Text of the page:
Mick and Pam were initially enticed by Road 13’s scenic setting. Through research and an association with viticulture consultant, Richard Cleave, it quickly became clear that the area known as the “Golden Mile” is a unique terroir. The two vineyards that surround the winery, Home Vineyard and Castle Vineyard, are situated on east-facing sloped benches up against mountains. The two locations have slightly different soil conditions and are healthy farms that feature hard ground with high mineral content, high moisture and nutrient-holding capacity, and an open southeast exposure that provides all-day, extended sunlight. The slopes provide excellent cold air drainage, protecting the vines from winter frost damage.
Location: Elevated bench up against the mountain on the west side of the valley in the area’s “Golden Mile.” There is all-day and late-day sun exposure.
Vines: First planted in 1968 to Chenin Blanc and Chardonnay, then in 1980 with Riesling and Chardonnay. Today this vineyard still holds Chenin Blanc, Chardonnay and Riesling, but Merlot and Syrah have also been added.
Soil: A small smattering of humus on top, hiding hard ground and rock – lots more rock. The nutrient-holding capacity is high.
Located across the valley from the winery on the Black Sage Bench (an area that gets the Okanagan Valley’s longest sun exposure), this /4.65 ha site was purchased and planted in 2007. Named Road 9 Vineyard, the goal for this vineyard is to produce two magical blends: one red, one white.
The Road 9 Vineyard is composed of rock, topped with of humus. The rock/gravel, while an excellent source of minerals, does not have the holding capacity of Road 13 Vineyards’ eastside soils, and will take more monitoring, nurturing and careful replenishment.
Location: On the east side of the valley on Black Sage Road with the valley’s longest sun exposure.
Vines: Originally an orchard, plantings are dedicated to Mediterranean varieties such as Syrah (with three clones), Viognier, Grenache, Mourvèdre and a smaller lot of Roussanne. Mick also planted 400 vines of the Spanish grape variety, Tempranillo, to see how they would fare. The Tempranillo and Grenache both proved to be too delicate for the BC winters on this site, and were replaced with Cabernet Franc.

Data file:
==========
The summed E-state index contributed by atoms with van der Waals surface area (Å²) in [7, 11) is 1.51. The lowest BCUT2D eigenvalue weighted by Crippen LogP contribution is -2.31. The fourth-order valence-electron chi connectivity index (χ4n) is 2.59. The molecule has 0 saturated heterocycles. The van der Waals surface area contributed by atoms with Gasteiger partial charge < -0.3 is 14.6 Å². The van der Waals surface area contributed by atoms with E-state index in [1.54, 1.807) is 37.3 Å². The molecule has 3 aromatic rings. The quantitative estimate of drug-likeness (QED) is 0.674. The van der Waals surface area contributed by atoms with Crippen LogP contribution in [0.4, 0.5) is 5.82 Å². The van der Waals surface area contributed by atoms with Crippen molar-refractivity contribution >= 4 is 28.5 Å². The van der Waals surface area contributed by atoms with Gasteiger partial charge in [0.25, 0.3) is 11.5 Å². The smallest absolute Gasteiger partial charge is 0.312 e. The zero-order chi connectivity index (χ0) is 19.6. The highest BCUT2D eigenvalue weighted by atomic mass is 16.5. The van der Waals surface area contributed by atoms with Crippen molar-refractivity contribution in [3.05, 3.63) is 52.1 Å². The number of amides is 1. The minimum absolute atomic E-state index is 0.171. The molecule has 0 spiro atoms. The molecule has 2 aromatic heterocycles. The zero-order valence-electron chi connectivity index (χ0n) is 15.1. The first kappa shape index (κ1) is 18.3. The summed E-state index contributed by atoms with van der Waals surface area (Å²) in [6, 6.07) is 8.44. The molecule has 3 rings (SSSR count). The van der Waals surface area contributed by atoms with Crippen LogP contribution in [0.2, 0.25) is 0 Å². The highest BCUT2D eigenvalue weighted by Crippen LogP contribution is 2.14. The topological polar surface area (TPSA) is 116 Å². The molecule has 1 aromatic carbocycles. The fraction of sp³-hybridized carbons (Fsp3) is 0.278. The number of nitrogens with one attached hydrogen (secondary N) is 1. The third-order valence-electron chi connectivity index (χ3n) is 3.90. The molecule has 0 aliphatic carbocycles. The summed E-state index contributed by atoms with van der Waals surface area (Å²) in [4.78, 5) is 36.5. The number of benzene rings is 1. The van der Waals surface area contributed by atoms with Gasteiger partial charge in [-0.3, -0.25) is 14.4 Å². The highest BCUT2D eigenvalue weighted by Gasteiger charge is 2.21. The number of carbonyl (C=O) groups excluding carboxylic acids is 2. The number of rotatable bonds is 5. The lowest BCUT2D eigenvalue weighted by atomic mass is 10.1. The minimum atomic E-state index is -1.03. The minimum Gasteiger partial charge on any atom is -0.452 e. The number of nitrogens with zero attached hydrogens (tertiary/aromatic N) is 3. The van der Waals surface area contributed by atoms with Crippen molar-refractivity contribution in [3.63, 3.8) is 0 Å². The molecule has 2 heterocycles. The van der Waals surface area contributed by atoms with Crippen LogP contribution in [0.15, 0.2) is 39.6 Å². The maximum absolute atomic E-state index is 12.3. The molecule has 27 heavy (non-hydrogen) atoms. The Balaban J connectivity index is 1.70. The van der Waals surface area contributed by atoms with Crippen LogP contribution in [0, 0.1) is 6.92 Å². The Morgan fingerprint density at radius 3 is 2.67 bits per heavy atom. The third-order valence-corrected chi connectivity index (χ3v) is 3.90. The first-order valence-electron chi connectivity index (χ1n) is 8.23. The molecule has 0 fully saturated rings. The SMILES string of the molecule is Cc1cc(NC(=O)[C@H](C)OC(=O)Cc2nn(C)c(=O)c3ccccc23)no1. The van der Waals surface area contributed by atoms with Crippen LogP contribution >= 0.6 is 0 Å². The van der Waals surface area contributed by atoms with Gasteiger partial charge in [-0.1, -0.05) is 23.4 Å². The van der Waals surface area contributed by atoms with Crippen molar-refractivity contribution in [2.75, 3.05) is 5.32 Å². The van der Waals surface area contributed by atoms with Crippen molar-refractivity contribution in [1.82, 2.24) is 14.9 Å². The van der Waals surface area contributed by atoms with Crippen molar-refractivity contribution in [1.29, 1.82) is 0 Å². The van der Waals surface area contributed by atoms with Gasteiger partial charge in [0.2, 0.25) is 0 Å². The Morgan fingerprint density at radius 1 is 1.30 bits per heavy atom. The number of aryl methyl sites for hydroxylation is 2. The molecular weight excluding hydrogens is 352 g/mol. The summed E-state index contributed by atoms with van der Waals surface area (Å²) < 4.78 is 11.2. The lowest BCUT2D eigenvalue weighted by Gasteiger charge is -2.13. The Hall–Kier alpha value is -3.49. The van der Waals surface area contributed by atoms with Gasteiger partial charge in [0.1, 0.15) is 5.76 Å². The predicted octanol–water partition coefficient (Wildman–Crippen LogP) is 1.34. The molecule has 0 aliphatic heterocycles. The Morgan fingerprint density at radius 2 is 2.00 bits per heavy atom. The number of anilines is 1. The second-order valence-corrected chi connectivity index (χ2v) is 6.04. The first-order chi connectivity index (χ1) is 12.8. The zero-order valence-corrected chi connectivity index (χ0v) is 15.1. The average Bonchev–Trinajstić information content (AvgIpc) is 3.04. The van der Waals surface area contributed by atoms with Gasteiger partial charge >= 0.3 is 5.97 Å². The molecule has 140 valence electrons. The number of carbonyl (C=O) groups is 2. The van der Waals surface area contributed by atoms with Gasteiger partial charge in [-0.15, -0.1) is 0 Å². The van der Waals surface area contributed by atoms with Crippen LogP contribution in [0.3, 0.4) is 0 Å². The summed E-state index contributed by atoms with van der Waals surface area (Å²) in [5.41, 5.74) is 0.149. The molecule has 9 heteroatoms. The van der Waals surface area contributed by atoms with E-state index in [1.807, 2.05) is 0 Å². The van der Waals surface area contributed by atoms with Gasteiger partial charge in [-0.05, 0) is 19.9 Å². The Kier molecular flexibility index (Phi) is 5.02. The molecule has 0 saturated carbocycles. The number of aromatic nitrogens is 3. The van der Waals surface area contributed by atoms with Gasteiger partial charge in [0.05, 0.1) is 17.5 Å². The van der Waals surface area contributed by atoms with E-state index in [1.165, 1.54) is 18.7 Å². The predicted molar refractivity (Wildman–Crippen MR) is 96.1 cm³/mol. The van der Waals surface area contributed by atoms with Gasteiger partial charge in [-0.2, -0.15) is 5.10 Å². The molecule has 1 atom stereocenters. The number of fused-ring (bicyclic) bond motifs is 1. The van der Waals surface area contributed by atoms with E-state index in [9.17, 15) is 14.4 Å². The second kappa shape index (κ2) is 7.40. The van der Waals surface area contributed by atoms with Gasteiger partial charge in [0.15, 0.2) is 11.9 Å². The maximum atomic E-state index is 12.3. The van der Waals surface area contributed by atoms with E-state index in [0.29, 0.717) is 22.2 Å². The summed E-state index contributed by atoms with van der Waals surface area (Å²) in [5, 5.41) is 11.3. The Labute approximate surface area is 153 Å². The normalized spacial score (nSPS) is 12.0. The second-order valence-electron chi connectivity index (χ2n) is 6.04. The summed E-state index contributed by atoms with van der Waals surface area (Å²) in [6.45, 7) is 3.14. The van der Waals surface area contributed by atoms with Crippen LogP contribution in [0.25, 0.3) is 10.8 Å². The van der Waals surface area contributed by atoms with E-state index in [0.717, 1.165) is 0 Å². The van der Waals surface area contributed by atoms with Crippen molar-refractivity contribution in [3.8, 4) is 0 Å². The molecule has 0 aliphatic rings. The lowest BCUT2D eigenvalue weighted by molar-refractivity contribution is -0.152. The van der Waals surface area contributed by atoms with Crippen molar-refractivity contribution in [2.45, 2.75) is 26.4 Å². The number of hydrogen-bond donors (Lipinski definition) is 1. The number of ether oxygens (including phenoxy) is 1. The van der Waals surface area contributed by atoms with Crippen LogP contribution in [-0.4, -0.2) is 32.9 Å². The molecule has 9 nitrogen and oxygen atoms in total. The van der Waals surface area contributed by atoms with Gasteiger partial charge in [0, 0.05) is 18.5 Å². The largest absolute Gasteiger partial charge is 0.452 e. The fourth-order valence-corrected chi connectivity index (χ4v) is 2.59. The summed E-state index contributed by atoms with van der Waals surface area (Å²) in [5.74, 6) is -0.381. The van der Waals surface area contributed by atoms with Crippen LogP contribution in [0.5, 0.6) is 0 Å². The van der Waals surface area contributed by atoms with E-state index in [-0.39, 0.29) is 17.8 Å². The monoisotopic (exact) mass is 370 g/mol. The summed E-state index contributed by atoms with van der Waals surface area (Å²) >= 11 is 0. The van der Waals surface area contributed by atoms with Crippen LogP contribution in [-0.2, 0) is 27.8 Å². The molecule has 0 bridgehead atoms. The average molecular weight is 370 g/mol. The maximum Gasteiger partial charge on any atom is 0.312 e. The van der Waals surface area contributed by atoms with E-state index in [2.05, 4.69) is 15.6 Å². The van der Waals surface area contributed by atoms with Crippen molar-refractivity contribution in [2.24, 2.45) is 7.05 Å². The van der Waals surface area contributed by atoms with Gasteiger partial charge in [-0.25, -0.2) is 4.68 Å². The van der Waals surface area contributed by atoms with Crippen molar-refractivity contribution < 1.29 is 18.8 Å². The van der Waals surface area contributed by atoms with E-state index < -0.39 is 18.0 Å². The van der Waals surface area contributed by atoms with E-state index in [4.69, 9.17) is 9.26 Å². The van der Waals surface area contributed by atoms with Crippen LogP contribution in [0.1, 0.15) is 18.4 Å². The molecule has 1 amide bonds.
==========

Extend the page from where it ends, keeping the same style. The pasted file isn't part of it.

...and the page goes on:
Soil: It’s rock, under a layer of rough humus.
Located just across the road from the Castle Vineyard, this block of grapes has always added appeal to the view from the picnic area, and now adds aromatic varieties to the Honest John's blends. Peter's Vineyard was purchased from Peter and Helga Serwo late in 2009. Like the Castle and Home Vineyards this vineyard features an open southeast exposure that provides all-day extended sunlight.
Road 7 Vineyard is located between roads 7 and 8 and should, admittedly, be called Road 7.5 Vineyard as it can be accessed from either side. The varied elevation site is on the west side of the valley within the area's "Golden Mile." South-west exposure provides full-day sun allowing the grapes plenty of time to develop full flavour.
The addition of Road 7 Vineyard to the Road 13 holdings is a testament to Mick and Pam's confidence in the Golden Mile area and the fruit that is produced there.
Today Road 13 Vineyards owns and farms a total of about and also relies on long-term contracts with some of the South Okanagan's top grape growers. The winery takes great pride in its positive reputation amongst grape growers as an excellent winery partner. The respect of the growers is reflected in the quality of the fruit that they deliver to Road 13 Vineyards.
Road 13 Vineyards benefits greatly from its Southern Okanagan Valley microclimate, which is arid, offering a significant reduction in grapevine diseases. Consistent warm summer weather is moderated by nearby lakes; and the bench lands, which rise 50 to 100 metres above the valley floor, permit cold air to drain off the bench vineyards, extending the safe growing season. Generally speaking, the soils are well-drained with appropriate mineralization.